Is a minor legally responsible for payinga contracted debt?

Get Legal Help Today

 Secured with SHA-256 Encryption

Is a minor legally responsible for payinga contracted debt?

I ordered a wireless USB modem from a phone provider when I was 12 years old (yes, I am a minor). The offer, when I ordered it, was “60 days free”, but I didn’t read the fine print, which said “requires data plan and 2 year contract”. I returned the USB modem, and canceled the service, but the company has ruined my credit, and they continue to send me collections notices. Am I legally responsible for paying them the balance due, taking into account that I am under 18, and can “disaffirm any such contracts prior to reaching age 18”?

Asked on November 6, 2010 under Business Law, North Carolina

Answers:

M.T.G., Member, New York Bar / FreeAdvice Contributing Attorney

Answered 11 years ago | Contributor

Time to get your parents involved.  A 12 year old can not legally enter in to a contract anywhere as far as I know.  The contract is not binding.  But at this point in time you are going to need adult supervision to help with straightening it out.  You obviously did some research on the law and have quoted the portion that seems to apply to you.  But an adult need to start the process to recovery here.  Letters need to be written to the collections people (get names of supervisors) the original party with whom you contracted and you need to dispute the transactions with the credit bureaus. Good luck.  Expensive lesson learned.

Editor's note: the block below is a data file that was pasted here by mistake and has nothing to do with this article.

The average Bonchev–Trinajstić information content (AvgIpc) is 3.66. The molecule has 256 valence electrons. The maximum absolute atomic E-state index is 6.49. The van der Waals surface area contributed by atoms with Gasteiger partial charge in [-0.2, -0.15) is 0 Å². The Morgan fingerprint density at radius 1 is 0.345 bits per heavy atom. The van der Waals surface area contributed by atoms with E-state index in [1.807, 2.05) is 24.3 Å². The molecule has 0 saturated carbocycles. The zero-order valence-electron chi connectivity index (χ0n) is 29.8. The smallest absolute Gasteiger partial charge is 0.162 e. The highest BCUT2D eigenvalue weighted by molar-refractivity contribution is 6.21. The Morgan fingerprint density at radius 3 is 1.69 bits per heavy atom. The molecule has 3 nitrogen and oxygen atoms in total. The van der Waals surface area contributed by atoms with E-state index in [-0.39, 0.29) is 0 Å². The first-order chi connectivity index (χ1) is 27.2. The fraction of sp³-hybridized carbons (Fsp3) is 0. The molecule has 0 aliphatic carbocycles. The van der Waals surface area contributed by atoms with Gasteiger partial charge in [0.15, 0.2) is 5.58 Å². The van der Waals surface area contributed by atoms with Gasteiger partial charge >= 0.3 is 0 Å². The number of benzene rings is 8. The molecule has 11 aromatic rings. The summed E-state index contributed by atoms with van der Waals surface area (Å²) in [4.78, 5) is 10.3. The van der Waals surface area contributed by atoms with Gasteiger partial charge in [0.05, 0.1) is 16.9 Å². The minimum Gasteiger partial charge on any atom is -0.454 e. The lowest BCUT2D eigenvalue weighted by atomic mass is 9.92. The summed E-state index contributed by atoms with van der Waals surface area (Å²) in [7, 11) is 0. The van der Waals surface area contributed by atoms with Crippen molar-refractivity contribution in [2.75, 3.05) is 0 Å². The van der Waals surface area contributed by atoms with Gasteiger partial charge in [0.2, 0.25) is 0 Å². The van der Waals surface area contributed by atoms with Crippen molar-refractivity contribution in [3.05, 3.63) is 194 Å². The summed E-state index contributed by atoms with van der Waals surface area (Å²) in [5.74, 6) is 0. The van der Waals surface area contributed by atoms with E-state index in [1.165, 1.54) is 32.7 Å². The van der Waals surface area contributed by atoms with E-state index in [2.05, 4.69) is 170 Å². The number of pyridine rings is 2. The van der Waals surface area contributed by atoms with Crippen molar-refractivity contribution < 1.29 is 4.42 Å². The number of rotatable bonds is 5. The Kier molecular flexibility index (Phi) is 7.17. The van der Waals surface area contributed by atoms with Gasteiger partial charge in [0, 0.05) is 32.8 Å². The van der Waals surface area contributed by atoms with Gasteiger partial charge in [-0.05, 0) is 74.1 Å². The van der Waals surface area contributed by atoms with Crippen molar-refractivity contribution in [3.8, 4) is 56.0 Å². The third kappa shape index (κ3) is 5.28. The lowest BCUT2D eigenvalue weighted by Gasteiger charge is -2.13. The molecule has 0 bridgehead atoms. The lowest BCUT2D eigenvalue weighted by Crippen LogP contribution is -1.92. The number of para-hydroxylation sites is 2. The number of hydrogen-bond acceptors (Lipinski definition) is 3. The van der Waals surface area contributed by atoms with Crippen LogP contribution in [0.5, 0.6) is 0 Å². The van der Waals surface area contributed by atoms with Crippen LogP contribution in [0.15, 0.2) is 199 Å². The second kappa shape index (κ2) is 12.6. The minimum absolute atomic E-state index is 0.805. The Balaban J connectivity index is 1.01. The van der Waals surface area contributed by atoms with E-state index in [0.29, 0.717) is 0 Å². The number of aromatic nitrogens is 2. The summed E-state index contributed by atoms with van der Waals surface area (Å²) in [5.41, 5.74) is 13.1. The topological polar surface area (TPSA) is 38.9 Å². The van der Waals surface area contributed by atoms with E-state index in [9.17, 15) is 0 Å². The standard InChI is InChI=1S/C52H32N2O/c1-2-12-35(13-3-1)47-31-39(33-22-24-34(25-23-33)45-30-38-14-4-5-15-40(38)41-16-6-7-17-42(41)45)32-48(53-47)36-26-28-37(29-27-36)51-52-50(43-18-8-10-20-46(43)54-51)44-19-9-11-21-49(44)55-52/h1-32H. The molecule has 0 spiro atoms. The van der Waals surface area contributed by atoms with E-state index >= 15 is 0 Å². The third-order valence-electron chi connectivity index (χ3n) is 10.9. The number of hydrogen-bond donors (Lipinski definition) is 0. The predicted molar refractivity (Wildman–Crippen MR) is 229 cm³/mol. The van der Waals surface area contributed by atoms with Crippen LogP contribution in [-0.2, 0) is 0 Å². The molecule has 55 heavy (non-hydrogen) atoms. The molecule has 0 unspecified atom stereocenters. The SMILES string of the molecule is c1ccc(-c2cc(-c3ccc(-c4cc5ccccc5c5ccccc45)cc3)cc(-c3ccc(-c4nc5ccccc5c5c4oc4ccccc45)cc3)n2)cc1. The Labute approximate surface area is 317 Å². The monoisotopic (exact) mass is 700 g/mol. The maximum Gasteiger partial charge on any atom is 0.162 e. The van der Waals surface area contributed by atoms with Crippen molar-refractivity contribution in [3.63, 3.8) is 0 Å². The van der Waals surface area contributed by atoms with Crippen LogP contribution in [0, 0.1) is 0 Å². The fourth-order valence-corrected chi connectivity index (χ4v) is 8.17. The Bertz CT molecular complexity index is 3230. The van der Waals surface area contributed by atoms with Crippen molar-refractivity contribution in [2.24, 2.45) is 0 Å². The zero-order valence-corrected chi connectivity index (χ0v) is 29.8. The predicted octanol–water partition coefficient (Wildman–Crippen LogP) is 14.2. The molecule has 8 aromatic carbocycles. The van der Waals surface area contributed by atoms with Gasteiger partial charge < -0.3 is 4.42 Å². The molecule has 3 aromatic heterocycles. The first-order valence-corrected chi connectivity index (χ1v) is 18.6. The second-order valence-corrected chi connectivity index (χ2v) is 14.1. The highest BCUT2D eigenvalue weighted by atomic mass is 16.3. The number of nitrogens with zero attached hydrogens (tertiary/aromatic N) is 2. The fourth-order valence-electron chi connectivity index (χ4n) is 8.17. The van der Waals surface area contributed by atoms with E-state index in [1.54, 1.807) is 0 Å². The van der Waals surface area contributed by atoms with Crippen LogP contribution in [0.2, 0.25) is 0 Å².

IMPORTANT NOTICE: The Answer(s) provided above are for general information only. The attorney providing the answer was not serving as the attorney for the person submitting the question or in any attorney-client relationship with such person. Laws may vary from state to state, and sometimes change. Tiny variations in the facts, or a fact not set forth in a question, often can change a legal outcome or an attorney's conclusion. Although AttorneyPages.com has verified the attorney was admitted to practice law in at least one jurisdiction, he or she may not be authorized to practice law in the jurisdiction referred to in the question, nor is he or she necessarily experienced in the area of the law involved. Unlike the information in the Answer(s) above, upon which you should NOT rely, for personal advice you can rely upon we suggest you retain an attorney to represent you.

Get Legal Help Today

Find the right lawyer for your legal issue.

 Secured with SHA-256 Encryption